My pal Avery has a good knowledge of Photoshop and a great scanner. He did a lot of work to clean up the minor blemishes and we're pleased to present the 2 photos here. Shown are 432nd FS pilots Bill Gresham, Howard Hedrick and Larry Renfro. The other picture is of Ken Lawrence, Screamin' Kid's crew chief. They're thumbnails...just click on them to see full sized images.
John's friend Paul Moore sent copies of a few other photos from John's collection. Paul also took the photo (above) of Col. Loisel in 2002. Thanks, Paul! Here's the gallery of his contributions.
In 2006 Col. Loisel sent a few new images
from his photo album including the P-39 he flew in New Guinea and
his F-84 from Korea (see image gallery just below).
As I finished the model I had high quality images of The Screamin' Kid and it was time to reevaluate the decal sheets. This image of the kid and lettering on Cutting Edge sheet CED48031 are compared to the real thing. Cutting Edge did an excellent job of capturing the nose art and the '161' (not shown). No problem here.
From the scanned image of the real photo it was easy to capture the 2 rows of white lettering for the names. After looking at the real thing I could not find any decals whose names I liked. Ditto for the data plate. The SerNo and larger rows of lettering could be read on the photo. The last few lines got pretty small but with the help of some reference material on P38 data plates it was easy to get it right. The decals I saw had too many lines, the wrong P38 type, the wrong serial number, or various combinations of wrongness. Even though it meant a significant delay at the end of the model project these details were going to be done right! But how to recreate these?
Woody Vondracek to the rescue! Here's the final result, comparing the images from John's pictures to Woody's dry transfers. The script work on the lettering is superb...there isn't a font for this, it's real artwork. BTW - Woody never goes to print unless the customer approves the layouts. If you don't like what you see blame me!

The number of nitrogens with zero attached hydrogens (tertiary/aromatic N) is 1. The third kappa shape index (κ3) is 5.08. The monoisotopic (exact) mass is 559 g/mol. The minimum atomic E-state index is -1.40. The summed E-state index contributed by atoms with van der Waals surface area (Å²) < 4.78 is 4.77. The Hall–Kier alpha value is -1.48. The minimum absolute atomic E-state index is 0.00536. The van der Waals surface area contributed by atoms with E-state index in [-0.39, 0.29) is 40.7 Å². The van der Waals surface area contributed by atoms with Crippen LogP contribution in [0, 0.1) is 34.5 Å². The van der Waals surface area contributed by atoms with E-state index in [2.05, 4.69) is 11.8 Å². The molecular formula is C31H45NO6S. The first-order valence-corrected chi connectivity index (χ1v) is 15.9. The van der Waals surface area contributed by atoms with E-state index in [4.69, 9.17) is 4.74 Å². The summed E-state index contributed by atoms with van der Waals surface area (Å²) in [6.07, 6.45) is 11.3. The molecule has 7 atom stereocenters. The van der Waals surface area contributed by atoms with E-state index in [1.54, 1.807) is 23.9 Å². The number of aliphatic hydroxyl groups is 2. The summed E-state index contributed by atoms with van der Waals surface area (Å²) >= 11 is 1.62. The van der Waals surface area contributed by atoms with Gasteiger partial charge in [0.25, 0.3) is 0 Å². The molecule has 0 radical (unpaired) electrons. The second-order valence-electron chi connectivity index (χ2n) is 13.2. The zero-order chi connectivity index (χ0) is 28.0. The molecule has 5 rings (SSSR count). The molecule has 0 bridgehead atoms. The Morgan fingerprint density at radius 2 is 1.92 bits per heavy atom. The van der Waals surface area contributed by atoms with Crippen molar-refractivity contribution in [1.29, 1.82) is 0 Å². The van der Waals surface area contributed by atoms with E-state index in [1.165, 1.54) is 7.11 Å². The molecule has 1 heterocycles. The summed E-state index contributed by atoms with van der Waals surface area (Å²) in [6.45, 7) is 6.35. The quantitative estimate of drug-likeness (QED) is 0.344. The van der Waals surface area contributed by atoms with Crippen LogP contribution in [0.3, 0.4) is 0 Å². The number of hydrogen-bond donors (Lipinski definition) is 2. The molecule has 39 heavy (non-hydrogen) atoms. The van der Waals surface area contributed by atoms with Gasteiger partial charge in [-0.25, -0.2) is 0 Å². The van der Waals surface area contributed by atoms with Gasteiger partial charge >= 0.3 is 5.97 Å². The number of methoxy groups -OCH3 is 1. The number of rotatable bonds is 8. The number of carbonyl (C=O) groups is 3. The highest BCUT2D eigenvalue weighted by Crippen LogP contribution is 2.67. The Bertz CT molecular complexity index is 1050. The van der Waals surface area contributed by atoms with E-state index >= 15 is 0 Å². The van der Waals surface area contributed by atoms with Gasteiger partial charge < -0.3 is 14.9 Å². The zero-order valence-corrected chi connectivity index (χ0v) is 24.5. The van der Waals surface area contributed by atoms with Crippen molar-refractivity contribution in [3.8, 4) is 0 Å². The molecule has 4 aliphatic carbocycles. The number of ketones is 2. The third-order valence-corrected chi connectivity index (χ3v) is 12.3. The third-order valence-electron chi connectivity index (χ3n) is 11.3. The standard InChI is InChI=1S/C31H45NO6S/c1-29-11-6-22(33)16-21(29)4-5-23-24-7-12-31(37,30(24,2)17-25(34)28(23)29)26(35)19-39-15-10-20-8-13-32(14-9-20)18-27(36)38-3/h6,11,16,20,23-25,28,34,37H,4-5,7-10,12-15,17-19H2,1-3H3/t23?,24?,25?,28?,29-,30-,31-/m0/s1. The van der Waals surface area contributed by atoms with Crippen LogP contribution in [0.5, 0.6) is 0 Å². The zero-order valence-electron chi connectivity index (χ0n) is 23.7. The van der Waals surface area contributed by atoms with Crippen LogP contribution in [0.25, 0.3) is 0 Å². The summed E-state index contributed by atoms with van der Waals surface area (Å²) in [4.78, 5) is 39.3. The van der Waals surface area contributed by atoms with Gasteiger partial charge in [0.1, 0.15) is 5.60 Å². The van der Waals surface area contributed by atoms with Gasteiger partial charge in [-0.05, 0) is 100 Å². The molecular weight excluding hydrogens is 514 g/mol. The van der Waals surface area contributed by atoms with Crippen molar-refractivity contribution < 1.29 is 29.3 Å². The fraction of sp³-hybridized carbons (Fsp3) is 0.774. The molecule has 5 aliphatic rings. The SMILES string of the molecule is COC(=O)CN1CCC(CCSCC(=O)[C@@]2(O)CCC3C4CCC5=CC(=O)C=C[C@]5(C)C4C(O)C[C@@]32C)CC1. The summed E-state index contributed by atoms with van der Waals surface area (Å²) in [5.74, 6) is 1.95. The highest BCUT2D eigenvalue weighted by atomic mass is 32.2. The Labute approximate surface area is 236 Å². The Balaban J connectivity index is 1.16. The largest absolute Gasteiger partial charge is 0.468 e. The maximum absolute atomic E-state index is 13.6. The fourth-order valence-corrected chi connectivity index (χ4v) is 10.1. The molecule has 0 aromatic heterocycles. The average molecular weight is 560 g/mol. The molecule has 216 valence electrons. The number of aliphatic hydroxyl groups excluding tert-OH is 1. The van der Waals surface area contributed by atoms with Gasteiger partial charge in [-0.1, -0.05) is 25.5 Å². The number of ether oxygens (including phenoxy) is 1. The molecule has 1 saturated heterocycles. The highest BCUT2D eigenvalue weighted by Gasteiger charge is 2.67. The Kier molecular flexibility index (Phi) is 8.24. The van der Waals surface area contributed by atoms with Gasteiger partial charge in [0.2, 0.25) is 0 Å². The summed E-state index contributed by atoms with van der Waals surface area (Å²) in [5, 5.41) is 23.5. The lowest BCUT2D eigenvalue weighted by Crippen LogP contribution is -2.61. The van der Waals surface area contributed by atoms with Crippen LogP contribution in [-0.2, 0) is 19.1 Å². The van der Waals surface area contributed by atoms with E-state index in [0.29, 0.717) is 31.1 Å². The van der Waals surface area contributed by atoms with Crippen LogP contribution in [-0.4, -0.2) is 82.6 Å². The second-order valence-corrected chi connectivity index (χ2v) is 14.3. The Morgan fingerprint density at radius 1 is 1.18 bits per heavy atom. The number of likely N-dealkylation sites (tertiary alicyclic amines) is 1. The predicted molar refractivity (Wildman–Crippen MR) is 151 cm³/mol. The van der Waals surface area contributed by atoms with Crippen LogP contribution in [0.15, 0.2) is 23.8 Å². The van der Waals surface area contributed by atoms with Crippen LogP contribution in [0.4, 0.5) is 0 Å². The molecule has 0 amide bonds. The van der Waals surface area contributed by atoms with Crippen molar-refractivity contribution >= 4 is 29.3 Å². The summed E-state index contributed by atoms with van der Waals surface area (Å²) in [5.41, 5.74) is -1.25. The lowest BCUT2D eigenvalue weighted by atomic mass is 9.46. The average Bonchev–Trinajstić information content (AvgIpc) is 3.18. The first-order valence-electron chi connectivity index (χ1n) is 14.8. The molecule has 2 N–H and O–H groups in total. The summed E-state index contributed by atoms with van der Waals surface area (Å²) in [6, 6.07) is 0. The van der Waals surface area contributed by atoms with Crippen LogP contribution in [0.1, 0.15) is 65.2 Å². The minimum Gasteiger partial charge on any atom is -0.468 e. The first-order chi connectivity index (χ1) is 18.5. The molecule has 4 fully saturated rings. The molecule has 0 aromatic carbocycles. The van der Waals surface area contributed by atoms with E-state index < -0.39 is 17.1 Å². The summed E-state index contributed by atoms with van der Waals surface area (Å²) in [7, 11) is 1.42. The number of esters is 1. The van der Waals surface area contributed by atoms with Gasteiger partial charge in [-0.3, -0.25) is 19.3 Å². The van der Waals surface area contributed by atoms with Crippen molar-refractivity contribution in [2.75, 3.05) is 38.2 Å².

Paints were Aeromaster acrylics Neutral Gray and (faded) Olive Drab. After some dilution they go down well with my Paasche VL-3 internal mix airbrush. With those details tended to, everything went smoothly and the result is the model shown on the gallery page. Cutting Edge gives you nose art for both sides of the plane. Col Loisel confirms that it's only on the port side.
Finally, Col Loisel's wings, ribbon bar and name tag were integrated into a panel that sits next to the model in the display case. The ribbon bar shows an amazing record of accomplishment. There's a Silver Star, the Legion of Merit, Distinguished Flying Cross with 3 oak leaf clusters (OLC) (i.e., four awards of the DFC!), the Air Medal with 10 OLCs, the Presidential Unit Citation with 4 OLCs and the Pacific Theatre ribbon with 10 battle stars.
Building the Screamin' Kid is one of the highlights of my modeling career. I was delighted to receive those wonderful items from a famous pilot, and I got to know John Loisel personally, if briefly. Three years in combat in the South Pacific...300 combat missions...11 victories...Fighter Squadron commander...Fighter Group commander...Korean War combat veteran. There can be no doubt John Loisel is an American Hero.
This site was last updated 11/26/07